Pull the end of the hose from the valve cover nipple.
Unclip the PCV heater harness plug and remove from the heater plug housing.
Step 4 – Remove the Intake Pipe
Loosen the intake pipe to turbo hose clamp.
Pull the intake pipe from the turbo inlet nipple and remove the pipe.
Step 5 – Disconnect the Vacuum Pipe
At this point, go ahead and disconnect the vacuum pipe.
Step 6 – Pull the Pipe Connector Off
Pinch the unlock tabs and pull the pipe connector from the nipple on the vacuum pump.
NOTE: Steps 7 through 14 detail removal of the intake manifold. Note that, while this job can technically be done without removal of the intake manifold, the coolant pipe is fully hidden and rather difficult to access, remove and accurately replace, without removing the manifold.
Step 7 – Disconnect the Intake Manifold PCV Hose
Pinch the locking ring and pull the hose connector from the valve cover nipple.
Step 8 – Disconnect the Manifold Absolute Pressure (MAP) Sensor Harness Plug
Pry the locking tab up and pull the harness plug from the MAP sensor.
Step 9 – Remove the Charge Pipe Intake Elbow Hose
Loosen the hose clamp on the upper end of the hose.
Pry the securing clip on the lower end of the hose. The clip does not need to be fully removed.
Pull the lower end of the hose up from the connector and pull the upper end of the hose off of the plastic intake charge pipe.
Step 10 – Remove the “Sound Generator” Assembly
Remove the securing screw.
Pull the connector end from the firewall connector.
Loosen the hose clamp securing the sound generator tube to the intake tube.
Pull the hose from the nipple on the intake tube and lift the assembly out.
Step 11 – Remove the Lower Intake Charge Tube From the Throttle Body
Loosen the hose clamp that secures the tube to the throttle body.
Gently twist and pull the tube from the throttle body and pull the tube up and out.
Step 12 – Remove the Intake Manifold
Remove the intake manifold support screw. This screw is under the manifold and is difficult to access. You can see the screw using a mirror and a light. It is above and to the inside of the throttle body. You can just feel the screw if you reach over the intake manifold and around the rear and under. Use a 1/4″ drive ratchet, extensions, and 10mm socket.
Disconnect the vacuum tube elbow from the fuel tank breather valve (driver side) by pinching the locking tabs on the elbow housing and pull the elbow from the valve nipple.
Remove the 5 intake manifold securing nuts. Pull the manifold slightly away from the cylinder head, but do not attempt to fully remove it yet.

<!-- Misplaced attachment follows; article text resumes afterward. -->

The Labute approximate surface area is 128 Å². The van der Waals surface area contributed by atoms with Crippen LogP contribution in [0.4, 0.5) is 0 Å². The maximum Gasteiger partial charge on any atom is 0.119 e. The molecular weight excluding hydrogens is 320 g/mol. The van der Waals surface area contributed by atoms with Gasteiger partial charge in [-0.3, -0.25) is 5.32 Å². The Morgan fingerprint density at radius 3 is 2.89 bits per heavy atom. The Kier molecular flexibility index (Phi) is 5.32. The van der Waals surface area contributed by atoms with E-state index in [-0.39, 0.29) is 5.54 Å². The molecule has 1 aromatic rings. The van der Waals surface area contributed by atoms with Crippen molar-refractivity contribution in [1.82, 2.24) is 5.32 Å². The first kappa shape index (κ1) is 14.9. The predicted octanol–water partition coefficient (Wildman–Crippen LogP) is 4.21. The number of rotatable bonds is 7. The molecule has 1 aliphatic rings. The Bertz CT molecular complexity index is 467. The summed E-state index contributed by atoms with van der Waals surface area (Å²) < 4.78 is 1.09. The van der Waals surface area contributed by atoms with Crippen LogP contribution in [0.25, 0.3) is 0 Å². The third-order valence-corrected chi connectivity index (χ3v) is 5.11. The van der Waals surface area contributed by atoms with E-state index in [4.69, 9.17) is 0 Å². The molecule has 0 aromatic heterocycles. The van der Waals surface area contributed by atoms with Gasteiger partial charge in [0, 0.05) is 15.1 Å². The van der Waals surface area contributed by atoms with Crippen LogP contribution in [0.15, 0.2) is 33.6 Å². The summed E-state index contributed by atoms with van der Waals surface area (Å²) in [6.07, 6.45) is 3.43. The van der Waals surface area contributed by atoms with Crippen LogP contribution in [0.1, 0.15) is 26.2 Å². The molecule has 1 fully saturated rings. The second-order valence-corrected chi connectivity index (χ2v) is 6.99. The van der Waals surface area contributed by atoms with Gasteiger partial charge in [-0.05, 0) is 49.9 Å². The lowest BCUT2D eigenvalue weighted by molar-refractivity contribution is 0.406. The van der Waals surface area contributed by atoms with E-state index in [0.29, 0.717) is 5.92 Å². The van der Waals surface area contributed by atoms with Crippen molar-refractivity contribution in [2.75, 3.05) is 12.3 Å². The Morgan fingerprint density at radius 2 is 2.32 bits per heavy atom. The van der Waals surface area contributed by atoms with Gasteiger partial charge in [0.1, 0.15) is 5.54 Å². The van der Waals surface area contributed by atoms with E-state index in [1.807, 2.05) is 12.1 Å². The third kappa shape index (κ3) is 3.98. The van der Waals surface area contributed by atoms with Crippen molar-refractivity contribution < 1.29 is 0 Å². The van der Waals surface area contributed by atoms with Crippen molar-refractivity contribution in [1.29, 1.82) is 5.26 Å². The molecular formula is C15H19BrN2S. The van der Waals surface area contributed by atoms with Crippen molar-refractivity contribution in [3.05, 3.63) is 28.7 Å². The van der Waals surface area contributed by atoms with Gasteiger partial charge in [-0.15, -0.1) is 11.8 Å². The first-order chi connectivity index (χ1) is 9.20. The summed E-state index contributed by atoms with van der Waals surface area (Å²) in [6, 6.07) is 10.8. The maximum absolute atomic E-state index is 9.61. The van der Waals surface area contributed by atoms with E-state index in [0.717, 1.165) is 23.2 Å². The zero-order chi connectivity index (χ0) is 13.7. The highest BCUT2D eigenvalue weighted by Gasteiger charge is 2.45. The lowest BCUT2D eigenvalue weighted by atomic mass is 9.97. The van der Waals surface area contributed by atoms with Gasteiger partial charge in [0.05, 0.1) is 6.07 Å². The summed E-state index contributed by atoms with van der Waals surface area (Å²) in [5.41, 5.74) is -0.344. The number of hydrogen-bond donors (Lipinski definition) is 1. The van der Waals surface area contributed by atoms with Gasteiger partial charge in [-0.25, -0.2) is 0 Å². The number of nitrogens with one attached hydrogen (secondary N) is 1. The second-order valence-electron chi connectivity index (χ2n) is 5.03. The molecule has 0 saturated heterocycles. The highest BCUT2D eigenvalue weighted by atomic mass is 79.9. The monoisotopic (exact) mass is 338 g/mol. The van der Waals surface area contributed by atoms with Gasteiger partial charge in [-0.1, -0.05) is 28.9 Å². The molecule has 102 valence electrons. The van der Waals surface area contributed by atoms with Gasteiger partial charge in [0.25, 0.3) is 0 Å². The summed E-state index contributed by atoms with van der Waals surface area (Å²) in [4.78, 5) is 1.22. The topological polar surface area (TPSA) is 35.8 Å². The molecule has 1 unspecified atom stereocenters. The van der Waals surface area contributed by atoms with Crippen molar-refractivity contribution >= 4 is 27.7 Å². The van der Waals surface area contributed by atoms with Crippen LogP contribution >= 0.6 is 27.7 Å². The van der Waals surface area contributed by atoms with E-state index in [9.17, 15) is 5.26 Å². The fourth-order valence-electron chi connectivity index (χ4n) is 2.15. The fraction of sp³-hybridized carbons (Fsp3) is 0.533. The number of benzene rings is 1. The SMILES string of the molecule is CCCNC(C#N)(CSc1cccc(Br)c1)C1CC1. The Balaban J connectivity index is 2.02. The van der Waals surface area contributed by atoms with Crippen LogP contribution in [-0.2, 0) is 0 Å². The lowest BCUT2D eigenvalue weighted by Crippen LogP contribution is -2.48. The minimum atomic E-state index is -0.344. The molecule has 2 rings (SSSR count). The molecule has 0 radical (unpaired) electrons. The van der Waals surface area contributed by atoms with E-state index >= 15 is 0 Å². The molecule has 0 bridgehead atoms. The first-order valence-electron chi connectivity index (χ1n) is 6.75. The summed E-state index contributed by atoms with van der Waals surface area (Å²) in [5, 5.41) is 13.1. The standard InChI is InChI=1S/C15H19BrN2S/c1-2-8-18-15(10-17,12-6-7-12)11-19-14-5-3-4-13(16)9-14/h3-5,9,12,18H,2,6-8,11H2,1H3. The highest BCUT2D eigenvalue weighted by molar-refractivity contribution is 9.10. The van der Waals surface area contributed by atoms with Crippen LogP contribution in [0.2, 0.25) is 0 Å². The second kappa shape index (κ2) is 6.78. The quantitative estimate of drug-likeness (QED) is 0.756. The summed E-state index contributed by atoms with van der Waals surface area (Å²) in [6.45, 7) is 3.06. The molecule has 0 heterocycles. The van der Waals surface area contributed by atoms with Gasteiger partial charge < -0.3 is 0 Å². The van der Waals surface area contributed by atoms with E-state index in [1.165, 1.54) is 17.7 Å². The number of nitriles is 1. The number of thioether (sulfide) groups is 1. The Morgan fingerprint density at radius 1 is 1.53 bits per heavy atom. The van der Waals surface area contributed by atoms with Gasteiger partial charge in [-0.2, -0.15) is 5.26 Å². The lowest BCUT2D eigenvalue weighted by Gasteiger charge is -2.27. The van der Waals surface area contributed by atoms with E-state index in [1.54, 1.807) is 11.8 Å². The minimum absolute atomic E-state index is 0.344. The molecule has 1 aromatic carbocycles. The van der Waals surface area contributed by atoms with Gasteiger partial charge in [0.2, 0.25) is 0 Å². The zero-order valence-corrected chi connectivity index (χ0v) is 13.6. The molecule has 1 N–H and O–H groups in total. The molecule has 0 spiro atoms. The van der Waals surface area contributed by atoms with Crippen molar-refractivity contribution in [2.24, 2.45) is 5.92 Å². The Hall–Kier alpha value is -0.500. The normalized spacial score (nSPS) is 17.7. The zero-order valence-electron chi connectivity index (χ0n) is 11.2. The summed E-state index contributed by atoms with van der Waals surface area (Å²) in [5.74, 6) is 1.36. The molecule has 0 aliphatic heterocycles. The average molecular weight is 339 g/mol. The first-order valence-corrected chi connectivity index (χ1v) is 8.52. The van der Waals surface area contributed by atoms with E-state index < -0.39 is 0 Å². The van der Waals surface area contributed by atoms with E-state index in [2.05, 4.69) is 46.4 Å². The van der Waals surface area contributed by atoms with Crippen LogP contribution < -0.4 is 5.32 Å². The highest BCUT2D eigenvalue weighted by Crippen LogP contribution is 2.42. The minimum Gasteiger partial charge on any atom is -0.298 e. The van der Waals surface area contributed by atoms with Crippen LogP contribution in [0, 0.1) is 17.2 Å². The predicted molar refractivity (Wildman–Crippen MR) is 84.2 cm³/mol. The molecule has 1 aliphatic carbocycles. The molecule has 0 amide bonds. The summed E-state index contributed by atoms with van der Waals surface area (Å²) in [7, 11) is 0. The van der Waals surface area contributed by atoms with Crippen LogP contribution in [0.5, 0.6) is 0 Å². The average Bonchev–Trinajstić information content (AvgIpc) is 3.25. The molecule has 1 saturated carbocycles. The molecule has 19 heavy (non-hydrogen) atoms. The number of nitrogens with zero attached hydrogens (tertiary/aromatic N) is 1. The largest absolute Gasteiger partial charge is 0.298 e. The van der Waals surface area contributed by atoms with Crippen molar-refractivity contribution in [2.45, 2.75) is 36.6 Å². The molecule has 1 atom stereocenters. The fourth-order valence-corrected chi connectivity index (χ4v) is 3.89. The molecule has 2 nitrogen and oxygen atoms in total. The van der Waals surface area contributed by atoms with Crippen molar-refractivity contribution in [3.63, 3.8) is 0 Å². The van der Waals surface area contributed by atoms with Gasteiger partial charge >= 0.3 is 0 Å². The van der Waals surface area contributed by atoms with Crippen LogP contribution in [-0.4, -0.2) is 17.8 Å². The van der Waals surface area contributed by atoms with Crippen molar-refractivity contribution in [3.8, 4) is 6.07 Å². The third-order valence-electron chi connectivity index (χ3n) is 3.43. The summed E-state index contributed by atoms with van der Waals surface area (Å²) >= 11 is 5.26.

Pry the harness securing clip from the tab on the intake manifold (passenger side).
Pry the harness securing rivet from the intake manifold.
Pull the manifold off of the studs and away from the cylinder head (do not attempt to fully remove yet).
Pry the harness securing rivet from the throttle body hosing, just above the throttle body harness plug.
Unclip and remove the throttle body harness plug.
Pull the pressure converter valve rubber hanger from the flat metal mounting tab.
Pry up the locking tab and remove the fuel tank breather valve harness plug. You should now be able to lift and remove the intake manifold. Carefully watch for any stray harness clips that may need to be disconnected.
Step 13 – Disconnect the Intake Camshaft Position Sensor Harness Plug
Pry up the locking tab and disconnect the intake camshaft position sensor harness plug.
Pry the harness securing clip from the tab on the valve cover.
Step 14 – Disconnect the Vacuum Hose From the Vacuum Pump and the Turbo Wastegate Vacuum Valve
Step 15 – Pry the Locking Tab and Disconnect the Thermostat Temp Sensor Harness Plug
Step 16 – Disconnect the oil pressure sensor harness plug
Step 17 – Remove the DME (Digital Motor Electronics …. the engine management control unit) Harness Cover
Remove the securing screw.
Unclip the securing tabs and remove the plastic cover.
Step 18 – Disconnect the Two Rearward DME Harness Plugs
Lift the locking levers and pull the harness plugs up and out of the DME connector housings.
Step 19 – Disconnect the Harness Plug Just Forward of the DME
Step 20 – Pull the Harness Toward the Passenger Side
Slide the plastic engine harness housing upward from the cylinder head until it is free from the mounting bracket. Pull all of the harnessing over toward the passenger side.
Optional Step (This gives more working room) – Disconnect Ignition Coil Harness Assembly